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Expect to see a tougher side of Najib Razak, PM and Minister of Finance, when he tables the 2014 Budget this afternoon. Which won't be a bad thing, if you ask me.
For example, I hear that he's going to stress on what insiders are calling "disciplined spending". Prompted by the revelations made year after year by the Auditor-General, on how some departments have blundered, Najib wants to go after authorities guilty of wasting public funds. "He's going to make a very clear commitment on that this afternoon," I heard one insider say.
It will also be about toughening up the domestic economy without burdening the poor. One of Najib's main concerns is the seemingly never-ending economic and financial crisis around the world - from the US subprime crisis to the Euro debt crisis - and how the local economy continues to get banged up each time that happens. The 2014 Budget's strategy is to help toughen up the local economy to better absorb the impact of the next crisis. "It's not a question of IF, it's WHEN the next crisis will happen," the insider said.
Toughening up means further subsidy rationalization. Rest assured that the 2014 Budget will still contain a lot of subsidies for the rakyat. Malaysians are a heavily-subsidized lot who are slowly coming to terms with the fact that subsidies can't go on forever but that can't be done overnight. Hence the GST, which will enable Malaysians to start paying for what they consume. The insider won't give anything away on GST. I get the impression - and I hope I'm wrong - that the GST might even be taken off the 2014 Budget!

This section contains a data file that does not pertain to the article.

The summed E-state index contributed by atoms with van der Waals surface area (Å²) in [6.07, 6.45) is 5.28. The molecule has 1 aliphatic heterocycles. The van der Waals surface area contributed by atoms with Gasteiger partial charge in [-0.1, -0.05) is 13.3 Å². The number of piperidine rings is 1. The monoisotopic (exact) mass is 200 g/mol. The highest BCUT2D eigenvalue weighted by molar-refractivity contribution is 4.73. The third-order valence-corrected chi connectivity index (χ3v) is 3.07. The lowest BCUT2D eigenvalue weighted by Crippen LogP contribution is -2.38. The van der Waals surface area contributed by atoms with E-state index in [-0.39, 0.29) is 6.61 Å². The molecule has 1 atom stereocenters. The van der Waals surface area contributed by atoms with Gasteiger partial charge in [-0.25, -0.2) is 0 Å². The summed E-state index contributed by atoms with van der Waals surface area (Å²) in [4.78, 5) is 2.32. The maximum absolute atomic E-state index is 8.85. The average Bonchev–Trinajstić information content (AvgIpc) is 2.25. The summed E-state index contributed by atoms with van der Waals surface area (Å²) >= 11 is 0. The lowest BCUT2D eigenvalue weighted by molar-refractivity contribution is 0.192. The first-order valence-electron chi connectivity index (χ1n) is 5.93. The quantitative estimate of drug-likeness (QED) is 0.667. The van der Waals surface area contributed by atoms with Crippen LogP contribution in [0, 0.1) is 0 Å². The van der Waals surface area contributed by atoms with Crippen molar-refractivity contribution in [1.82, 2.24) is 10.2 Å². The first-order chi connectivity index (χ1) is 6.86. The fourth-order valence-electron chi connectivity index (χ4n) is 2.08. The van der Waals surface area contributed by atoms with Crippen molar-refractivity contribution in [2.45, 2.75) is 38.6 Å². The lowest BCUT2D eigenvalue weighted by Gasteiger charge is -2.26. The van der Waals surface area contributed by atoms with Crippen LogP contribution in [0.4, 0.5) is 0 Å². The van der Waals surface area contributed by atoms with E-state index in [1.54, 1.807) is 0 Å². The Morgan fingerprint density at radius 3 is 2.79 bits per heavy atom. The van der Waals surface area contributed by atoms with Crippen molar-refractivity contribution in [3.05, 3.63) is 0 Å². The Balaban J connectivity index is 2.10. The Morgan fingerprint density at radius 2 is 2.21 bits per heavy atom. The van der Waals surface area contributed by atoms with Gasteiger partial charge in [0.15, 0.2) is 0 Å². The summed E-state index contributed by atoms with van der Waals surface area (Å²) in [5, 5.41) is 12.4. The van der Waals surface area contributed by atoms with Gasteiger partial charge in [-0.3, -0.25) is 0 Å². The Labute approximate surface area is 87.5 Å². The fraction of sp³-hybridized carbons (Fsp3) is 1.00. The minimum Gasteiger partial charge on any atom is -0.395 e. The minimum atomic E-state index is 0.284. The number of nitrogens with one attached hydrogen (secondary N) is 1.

Anwar Ibrahim & Co are lining up protests against the GST not really because the GST is "regressive" but because, like Lynas, it is a politically-viable subject matter. I mean, how can it be t hat when only Malaysia, Myanmar and Brunei have not implemented GST in Asean while some 160 and nearly ALL the developed countries have also adopted it, right?
It's them testing Najib Razak's will to see just how tough he is ...